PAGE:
THIS South Indian specialty would absolutely bowl you over with wholesome flavours from the use of warm, earthy spices and fresh herbs. Based on a recipe that is often passed down generations, this one-pot dish is a great time-saver. Often called Chawal ke Sutriyan, it’s usually cooked together with a protein – chicken or mutton; and traditionally paired with handmade pasta using rice flour.
Total Time: 2 hours
Serves: 6 persons
A: Chicken/Mutton Marinade
750g chicken or mutton, cut into small pieces
3 tablespoons yoghurt
1 teaspoon ginger paste
1 teaspoon garlic paste
½ teaspoon ground turmeric
1½ teaspoons Kashmiri red chilli powder
1 teaspoon garam masala
50g onions, peeled, sliced and deep fried until golden brown
200g tomatoes, chopped
2 green chillies, slit lengthwise
1 small handful mint leaves
1 large handful coriander leaves, chopped
Salt to taste
B: Spiced Gravy
350g onion, peeled and finely sliced
1 handful mint leaves
17g loosely packed coriander leaves, chopped
3 green chillies, slit lengthwise
1½ teaspoon ginger paste
1½ teaspoon garlic paste
6 green cardamoms
8cm cinnamon stick
2 bay leaves
Salt to taste
2½ teaspoons Kashmiri red chilli powder
C: Souring Agents
300g tomatoes, puréed
4 tablespoons yoghurt
1 litre water, divided
D: Sutriyan or Rice Pasta
570g rice flour
2 teaspoons salt
1 tablespoon oil
1. Combine A ingredients in a large mixing bowl. Mix well together. Marinate for at least 2-3 hours or overnight in the fridge.
2. Cooking the gravy: heat up oil over medium heat in a saucepan. Add onions and sauté until soft and translucent.
3. Next, toss in mint, coriander leaves and green chillies. Sauté for a few minutes until aromatic.
4. Add ginger, garlic, cloves, cardamom, cinnamon, bay leaves and salt. Continue to cook for about 5-7 minutes until the raw smell of ginger paste and garlic paste dissipates.
5. Add chilli powder; cook until it tints the oil red. Toss in marinated meat. Cook for 5-10 minutes over medium heat.
6. In a small mixing bowl, combine C ingredients. Pour it over the meat mixture. Mix it in well. Let it cook for few minutes until the oil separates and starts to float to the top. Stir mixture occasionally.
7. Pour in half the water. Stir it in, cover and cook on low heat until meat is cooked until tender, approximately 1 hour.
8. Making Sutriyan: Meanhile, while meat is cooking, start making the Sutriyan. In a separate medium saucepan, pour in water and oil and then add salt in. Allow it come to a gentle simmer over medium heat – do not allow it boil. Remove 250ml and set it aside.
9. Add in rice four. Using a spatula, stir immediately to combine the ingredients. Pour in reserved water; continue stirring until the mixture comes together into a ball of dough.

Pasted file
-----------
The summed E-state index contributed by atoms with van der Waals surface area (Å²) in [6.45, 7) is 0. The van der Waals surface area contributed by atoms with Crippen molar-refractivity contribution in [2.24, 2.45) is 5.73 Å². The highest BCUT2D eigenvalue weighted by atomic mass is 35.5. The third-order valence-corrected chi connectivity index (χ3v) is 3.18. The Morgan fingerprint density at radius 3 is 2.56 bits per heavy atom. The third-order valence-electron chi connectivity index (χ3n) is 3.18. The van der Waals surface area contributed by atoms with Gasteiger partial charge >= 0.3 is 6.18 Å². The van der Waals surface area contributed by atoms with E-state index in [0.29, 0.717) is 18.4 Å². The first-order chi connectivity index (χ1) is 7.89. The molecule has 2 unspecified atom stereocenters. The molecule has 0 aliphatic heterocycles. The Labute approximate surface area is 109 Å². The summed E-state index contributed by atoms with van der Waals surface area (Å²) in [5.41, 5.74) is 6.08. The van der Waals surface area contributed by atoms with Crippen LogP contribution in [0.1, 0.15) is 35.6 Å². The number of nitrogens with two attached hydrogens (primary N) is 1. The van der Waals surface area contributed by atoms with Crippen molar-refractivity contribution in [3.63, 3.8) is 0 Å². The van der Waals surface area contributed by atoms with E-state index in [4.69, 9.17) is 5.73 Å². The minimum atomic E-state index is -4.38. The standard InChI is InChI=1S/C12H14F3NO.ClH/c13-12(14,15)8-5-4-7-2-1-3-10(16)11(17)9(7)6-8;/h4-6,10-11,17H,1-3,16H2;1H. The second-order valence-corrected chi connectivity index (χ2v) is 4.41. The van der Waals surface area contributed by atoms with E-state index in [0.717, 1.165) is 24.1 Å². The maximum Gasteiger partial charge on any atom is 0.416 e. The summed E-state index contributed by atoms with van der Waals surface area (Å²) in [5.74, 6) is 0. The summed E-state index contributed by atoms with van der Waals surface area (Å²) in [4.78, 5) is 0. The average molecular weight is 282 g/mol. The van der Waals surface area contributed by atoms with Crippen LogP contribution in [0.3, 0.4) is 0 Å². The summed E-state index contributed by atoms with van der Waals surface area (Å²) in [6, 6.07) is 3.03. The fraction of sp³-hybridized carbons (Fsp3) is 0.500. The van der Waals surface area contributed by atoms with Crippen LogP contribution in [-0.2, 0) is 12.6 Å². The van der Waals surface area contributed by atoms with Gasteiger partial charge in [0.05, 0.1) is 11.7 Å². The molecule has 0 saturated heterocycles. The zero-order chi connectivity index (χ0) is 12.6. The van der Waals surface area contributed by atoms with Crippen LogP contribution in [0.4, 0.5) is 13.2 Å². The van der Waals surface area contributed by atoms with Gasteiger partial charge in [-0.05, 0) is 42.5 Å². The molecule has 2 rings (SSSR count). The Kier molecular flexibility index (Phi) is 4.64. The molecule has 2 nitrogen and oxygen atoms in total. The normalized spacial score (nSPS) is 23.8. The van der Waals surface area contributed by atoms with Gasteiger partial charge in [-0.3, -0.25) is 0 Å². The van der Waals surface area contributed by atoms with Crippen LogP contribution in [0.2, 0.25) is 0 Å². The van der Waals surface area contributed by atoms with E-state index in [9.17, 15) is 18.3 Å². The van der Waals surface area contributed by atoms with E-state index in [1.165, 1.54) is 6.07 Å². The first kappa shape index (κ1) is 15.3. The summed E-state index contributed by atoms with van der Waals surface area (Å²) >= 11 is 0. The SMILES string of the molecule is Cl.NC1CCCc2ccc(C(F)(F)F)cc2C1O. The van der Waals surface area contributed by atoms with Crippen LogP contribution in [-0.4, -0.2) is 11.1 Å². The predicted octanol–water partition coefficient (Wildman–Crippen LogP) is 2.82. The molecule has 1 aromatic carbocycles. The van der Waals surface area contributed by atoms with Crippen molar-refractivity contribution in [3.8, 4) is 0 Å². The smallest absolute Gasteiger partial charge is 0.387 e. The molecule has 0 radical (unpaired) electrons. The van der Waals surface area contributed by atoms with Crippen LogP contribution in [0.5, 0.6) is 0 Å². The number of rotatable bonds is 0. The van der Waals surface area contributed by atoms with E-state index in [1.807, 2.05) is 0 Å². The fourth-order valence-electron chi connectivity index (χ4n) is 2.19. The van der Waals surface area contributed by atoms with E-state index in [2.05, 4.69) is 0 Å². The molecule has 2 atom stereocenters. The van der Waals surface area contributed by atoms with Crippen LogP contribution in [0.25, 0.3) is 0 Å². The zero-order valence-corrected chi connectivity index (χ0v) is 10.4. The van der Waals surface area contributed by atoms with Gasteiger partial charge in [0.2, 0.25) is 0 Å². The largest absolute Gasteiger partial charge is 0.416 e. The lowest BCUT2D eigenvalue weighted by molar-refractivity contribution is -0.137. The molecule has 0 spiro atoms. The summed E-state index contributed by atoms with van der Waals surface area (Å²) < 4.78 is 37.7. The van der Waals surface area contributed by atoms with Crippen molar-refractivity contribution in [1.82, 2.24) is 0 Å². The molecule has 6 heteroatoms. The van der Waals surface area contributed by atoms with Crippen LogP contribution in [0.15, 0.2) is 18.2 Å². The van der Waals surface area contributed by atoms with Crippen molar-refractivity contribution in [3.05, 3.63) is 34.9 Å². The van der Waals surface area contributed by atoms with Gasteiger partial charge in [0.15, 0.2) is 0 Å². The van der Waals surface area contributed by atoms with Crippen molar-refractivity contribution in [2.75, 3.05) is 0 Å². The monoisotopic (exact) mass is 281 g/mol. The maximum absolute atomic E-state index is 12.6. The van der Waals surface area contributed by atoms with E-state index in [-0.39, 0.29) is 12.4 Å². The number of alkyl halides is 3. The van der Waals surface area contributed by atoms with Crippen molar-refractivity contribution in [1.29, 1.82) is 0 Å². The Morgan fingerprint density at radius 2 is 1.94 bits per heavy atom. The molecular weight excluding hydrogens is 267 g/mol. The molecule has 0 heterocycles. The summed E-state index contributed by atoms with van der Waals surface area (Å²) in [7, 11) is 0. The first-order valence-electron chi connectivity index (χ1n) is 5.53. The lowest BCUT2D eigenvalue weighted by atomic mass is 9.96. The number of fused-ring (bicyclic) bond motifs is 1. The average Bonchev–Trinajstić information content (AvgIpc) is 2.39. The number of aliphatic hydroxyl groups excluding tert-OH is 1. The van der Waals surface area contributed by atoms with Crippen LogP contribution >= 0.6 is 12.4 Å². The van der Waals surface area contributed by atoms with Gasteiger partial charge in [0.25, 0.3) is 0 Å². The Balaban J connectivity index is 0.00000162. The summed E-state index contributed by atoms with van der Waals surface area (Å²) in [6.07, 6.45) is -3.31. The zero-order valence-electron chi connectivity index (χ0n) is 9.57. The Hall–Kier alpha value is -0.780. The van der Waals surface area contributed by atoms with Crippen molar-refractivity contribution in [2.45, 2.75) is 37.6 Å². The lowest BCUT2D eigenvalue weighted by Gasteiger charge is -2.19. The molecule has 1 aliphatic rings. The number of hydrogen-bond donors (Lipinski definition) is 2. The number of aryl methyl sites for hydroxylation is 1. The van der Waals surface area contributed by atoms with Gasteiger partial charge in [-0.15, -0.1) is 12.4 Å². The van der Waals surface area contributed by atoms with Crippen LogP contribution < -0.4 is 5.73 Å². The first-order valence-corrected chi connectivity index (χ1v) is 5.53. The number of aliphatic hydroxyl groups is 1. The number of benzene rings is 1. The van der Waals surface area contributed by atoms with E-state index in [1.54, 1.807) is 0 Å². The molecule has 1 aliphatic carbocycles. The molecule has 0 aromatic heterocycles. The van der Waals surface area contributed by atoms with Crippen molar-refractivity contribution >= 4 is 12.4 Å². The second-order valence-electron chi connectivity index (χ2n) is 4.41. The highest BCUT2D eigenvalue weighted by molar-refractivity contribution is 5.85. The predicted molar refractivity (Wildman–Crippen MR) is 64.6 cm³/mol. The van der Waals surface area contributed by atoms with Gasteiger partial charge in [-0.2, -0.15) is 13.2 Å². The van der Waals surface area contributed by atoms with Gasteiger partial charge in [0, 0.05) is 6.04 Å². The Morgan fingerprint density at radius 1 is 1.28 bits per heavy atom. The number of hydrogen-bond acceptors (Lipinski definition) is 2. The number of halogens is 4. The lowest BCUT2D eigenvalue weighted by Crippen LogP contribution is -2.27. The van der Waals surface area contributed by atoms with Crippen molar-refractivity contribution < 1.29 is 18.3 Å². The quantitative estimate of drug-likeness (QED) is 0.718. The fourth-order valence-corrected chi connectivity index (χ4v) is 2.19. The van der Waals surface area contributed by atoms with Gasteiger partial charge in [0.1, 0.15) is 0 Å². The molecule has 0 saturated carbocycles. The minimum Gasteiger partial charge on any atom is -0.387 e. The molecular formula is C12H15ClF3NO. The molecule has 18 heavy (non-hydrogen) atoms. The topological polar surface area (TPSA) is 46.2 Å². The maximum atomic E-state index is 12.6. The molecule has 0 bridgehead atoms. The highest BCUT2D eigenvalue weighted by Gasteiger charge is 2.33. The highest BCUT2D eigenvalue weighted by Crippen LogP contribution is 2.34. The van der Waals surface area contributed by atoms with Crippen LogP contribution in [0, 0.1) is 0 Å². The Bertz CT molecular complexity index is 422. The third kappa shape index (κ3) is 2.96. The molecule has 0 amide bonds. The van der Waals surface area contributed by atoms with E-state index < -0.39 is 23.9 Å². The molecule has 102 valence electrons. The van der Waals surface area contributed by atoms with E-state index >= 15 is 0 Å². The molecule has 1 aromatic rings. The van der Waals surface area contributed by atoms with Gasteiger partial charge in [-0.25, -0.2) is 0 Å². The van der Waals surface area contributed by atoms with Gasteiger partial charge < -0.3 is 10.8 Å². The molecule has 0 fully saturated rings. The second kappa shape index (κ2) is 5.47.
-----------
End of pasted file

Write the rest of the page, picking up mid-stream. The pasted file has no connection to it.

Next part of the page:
10. After 2-5 minutes, pinch a small portion of dough and squeeze it in your palm – this is to check if dough can hold its shape. If so, quickly turn heat off. Transfer dough into a mixing bowl. While it is still hot, mix quickly to form a smooth dough.
11.Start making the Sutriyan exercising caution as the rice flour is very hot during the shaping process. Do not let it cool down as it would be very difficult to do the shaping.
12. Oil both palms of your hands. Pinch a small portion, approximately 2cm. Roll into a small ball. Keep your palms oiled while rolling the remaining pieces.
13. Roll each piece to elongate it and with your index finger, flatten it slightly.
Repeat until all the dough is used up. Set it aside.
14. Assembling the dish: Add prepared Sutriyan into the gravy in batches, at 5-7 minute interval between each addition. This allows the pasta to gently cook without breaking up and clumping together.
15. Shake saucepan after each addition to evenly distribute the Sutriyan while it cooks. Do not use a ladle to stir as this breaks it up.
16. Once all the Sutriyan is cooking in the gravy, cover vessel. Pour in remaining water. Simmer on low heat for 20 minutes, giving the pot a good shake every few minutes.
17. Dish up onto serving plates. Add garnish. Serve immediately.
TIP: Souring agents such as tomatoes and yoghurt are often employed in Asian cuisines. In the Indian kitchen, they add that delicate balance to a luscious curry spiked with robust spices and pungent aromatics. In addition, yoghurt is an excellent meat-tenderiser.
TECHNIQUE: Sutriyan must made with hot water as it yields a pliable dough that is easier to handle. When water is quickly absorbed, it will hydrate the rice flour to ensure a smooth dough with a sturdy structure.
Photos: Nafisa Kagalwala
Nafisa’s 28-year culinary journey has taken her from novice to seasoned chef. Apart from India where she originates, she has lived in America, Africa and Saudi Arabia gaining culinary exposure that has fuelled a wild obsession with food, with a cookbook in the pipeline.
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